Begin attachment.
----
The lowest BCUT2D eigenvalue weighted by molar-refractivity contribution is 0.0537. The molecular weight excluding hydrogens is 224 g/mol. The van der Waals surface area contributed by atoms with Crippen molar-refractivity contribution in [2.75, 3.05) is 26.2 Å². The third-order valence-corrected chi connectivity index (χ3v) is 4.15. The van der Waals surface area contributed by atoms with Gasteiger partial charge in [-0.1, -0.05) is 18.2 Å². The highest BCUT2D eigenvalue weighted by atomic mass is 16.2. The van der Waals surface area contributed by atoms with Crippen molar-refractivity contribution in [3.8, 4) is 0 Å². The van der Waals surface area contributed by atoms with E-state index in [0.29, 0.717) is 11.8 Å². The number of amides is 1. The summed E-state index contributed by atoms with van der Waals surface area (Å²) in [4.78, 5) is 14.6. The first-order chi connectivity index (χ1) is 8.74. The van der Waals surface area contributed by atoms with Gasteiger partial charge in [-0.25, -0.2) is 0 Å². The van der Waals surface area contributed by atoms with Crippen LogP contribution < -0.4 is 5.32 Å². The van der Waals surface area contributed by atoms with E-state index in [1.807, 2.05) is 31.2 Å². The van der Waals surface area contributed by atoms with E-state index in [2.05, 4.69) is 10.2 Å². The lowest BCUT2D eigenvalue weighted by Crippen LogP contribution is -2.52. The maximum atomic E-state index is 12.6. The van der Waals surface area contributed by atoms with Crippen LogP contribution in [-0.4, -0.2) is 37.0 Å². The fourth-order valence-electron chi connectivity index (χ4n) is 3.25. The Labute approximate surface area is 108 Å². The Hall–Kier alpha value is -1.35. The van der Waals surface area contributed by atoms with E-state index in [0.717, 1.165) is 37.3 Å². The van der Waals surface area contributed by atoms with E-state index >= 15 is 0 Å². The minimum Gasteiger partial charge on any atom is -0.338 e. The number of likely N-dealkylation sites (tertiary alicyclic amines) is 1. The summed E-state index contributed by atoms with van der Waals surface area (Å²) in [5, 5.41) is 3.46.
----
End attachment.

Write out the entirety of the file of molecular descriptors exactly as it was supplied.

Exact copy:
The lowest BCUT2D eigenvalue weighted by molar-refractivity contribution is 0.0537. The molecular weight excluding hydrogens is 224 g/mol. The van der Waals surface area contributed by atoms with Crippen molar-refractivity contribution in [2.75, 3.05) is 26.2 Å². The third-order valence-corrected chi connectivity index (χ3v) is 4.15. The van der Waals surface area contributed by atoms with Gasteiger partial charge in [-0.1, -0.05) is 18.2 Å². The highest BCUT2D eigenvalue weighted by atomic mass is 16.2. The van der Waals surface area contributed by atoms with Crippen molar-refractivity contribution in [3.8, 4) is 0 Å². The van der Waals surface area contributed by atoms with E-state index in [0.29, 0.717) is 11.8 Å². The number of amides is 1. The summed E-state index contributed by atoms with van der Waals surface area (Å²) in [4.78, 5) is 14.6. The first-order chi connectivity index (χ1) is 8.74. The van der Waals surface area contributed by atoms with Gasteiger partial charge in [-0.25, -0.2) is 0 Å². The van der Waals surface area contributed by atoms with Crippen LogP contribution < -0.4 is 5.32 Å². The van der Waals surface area contributed by atoms with E-state index in [1.807, 2.05) is 31.2 Å². The van der Waals surface area contributed by atoms with E-state index in [2.05, 4.69) is 10.2 Å². The lowest BCUT2D eigenvalue weighted by Crippen LogP contribution is -2.52. The maximum atomic E-state index is 12.6. The van der Waals surface area contributed by atoms with Crippen LogP contribution in [-0.4, -0.2) is 37.0 Å². The fourth-order valence-electron chi connectivity index (χ4n) is 3.25. The Labute approximate surface area is 108 Å². The Hall–Kier alpha value is -1.35. The van der Waals surface area contributed by atoms with E-state index in [0.717, 1.165) is 37.3 Å². The van der Waals surface area contributed by atoms with E-state index >= 15 is 0 Å². The minimum Gasteiger partial charge on any atom is -0.338 e. The number of likely N-dealkylation sites (tertiary alicyclic amines) is 1. The summed E-state index contributed by atoms with van der Waals surface area (Å²) in [5, 5.41) is 3.46.